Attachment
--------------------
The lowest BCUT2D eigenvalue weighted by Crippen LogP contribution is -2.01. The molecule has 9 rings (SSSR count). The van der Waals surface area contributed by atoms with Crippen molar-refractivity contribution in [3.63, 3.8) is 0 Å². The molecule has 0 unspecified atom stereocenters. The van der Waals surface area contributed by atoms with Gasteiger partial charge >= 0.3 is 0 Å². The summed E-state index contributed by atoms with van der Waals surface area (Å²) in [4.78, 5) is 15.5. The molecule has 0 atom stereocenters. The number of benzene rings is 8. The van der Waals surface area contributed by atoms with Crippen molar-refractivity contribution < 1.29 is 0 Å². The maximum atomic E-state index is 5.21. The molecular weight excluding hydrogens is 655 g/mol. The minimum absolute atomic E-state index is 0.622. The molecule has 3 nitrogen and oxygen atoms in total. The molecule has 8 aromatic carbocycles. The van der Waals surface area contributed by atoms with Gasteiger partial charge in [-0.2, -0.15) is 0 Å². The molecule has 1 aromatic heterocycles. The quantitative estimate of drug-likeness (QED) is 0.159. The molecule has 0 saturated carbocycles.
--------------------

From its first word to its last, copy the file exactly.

The lowest BCUT2D eigenvalue weighted by Crippen LogP contribution is -2.01. The molecule has 9 rings (SSSR count). The van der Waals surface area contributed by atoms with Crippen molar-refractivity contribution in [3.63, 3.8) is 0 Å². The molecule has 0 unspecified atom stereocenters. The van der Waals surface area contributed by atoms with Gasteiger partial charge >= 0.3 is 0 Å². The summed E-state index contributed by atoms with van der Waals surface area (Å²) in [4.78, 5) is 15.5. The molecule has 0 atom stereocenters. The number of benzene rings is 8. The van der Waals surface area contributed by atoms with Crippen molar-refractivity contribution < 1.29 is 0 Å². The maximum atomic E-state index is 5.21. The molecular weight excluding hydrogens is 655 g/mol. The minimum absolute atomic E-state index is 0.622. The molecule has 3 nitrogen and oxygen atoms in total. The molecule has 8 aromatic carbocycles. The van der Waals surface area contributed by atoms with Gasteiger partial charge in [-0.2, -0.15) is 0 Å². The molecule has 1 aromatic heterocycles. The quantitative estimate of drug-likeness (QED) is 0.159. The molecule has 0 saturated carbocycles.